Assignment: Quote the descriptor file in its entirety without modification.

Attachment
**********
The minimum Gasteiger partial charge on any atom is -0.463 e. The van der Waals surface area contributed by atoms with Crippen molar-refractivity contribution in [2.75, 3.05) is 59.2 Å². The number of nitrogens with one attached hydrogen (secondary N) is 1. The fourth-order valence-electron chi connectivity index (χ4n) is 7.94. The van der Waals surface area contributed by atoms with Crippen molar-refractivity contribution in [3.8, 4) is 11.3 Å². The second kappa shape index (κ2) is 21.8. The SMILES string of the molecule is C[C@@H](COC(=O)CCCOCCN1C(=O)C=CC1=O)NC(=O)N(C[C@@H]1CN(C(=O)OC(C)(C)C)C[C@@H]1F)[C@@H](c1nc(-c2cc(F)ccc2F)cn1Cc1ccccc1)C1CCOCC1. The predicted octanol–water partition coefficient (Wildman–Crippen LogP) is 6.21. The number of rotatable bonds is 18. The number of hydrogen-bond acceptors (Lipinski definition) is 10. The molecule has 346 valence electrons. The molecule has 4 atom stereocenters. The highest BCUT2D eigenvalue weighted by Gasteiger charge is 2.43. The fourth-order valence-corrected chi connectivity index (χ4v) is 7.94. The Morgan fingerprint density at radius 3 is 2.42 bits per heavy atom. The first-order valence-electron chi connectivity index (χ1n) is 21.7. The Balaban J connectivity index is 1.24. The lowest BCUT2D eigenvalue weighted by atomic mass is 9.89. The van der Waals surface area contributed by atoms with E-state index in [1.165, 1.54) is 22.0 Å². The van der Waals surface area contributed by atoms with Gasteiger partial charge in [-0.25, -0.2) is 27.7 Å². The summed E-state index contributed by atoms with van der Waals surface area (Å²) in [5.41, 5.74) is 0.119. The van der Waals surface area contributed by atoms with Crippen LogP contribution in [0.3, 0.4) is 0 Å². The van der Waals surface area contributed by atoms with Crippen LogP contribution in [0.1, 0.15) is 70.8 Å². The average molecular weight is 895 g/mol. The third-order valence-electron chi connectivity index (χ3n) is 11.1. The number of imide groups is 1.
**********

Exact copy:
The minimum Gasteiger partial charge on any atom is -0.463 e. The van der Waals surface area contributed by atoms with Crippen molar-refractivity contribution in [2.75, 3.05) is 59.2 Å². The number of nitrogens with one attached hydrogen (secondary N) is 1. The fourth-order valence-electron chi connectivity index (χ4n) is 7.94. The van der Waals surface area contributed by atoms with Crippen molar-refractivity contribution in [3.8, 4) is 11.3 Å². The second kappa shape index (κ2) is 21.8. The SMILES string of the molecule is C[C@@H](COC(=O)CCCOCCN1C(=O)C=CC1=O)NC(=O)N(C[C@@H]1CN(C(=O)OC(C)(C)C)C[C@@H]1F)[C@@H](c1nc(-c2cc(F)ccc2F)cn1Cc1ccccc1)C1CCOCC1. The predicted octanol–water partition coefficient (Wildman–Crippen LogP) is 6.21. The number of rotatable bonds is 18. The number of hydrogen-bond acceptors (Lipinski definition) is 10. The molecule has 346 valence electrons. The molecule has 4 atom stereocenters. The highest BCUT2D eigenvalue weighted by Gasteiger charge is 2.43. The fourth-order valence-corrected chi connectivity index (χ4v) is 7.94. The Morgan fingerprint density at radius 3 is 2.42 bits per heavy atom. The first-order valence-electron chi connectivity index (χ1n) is 21.7. The Balaban J connectivity index is 1.24. The lowest BCUT2D eigenvalue weighted by atomic mass is 9.89. The van der Waals surface area contributed by atoms with E-state index in [1.165, 1.54) is 22.0 Å². The van der Waals surface area contributed by atoms with Gasteiger partial charge in [-0.25, -0.2) is 27.7 Å². The summed E-state index contributed by atoms with van der Waals surface area (Å²) in [5.41, 5.74) is 0.119. The van der Waals surface area contributed by atoms with Crippen LogP contribution in [0.3, 0.4) is 0 Å². The van der Waals surface area contributed by atoms with Crippen LogP contribution in [0.1, 0.15) is 70.8 Å². The average molecular weight is 895 g/mol. The third-order valence-electron chi connectivity index (χ3n) is 11.1. The number of imide groups is 1.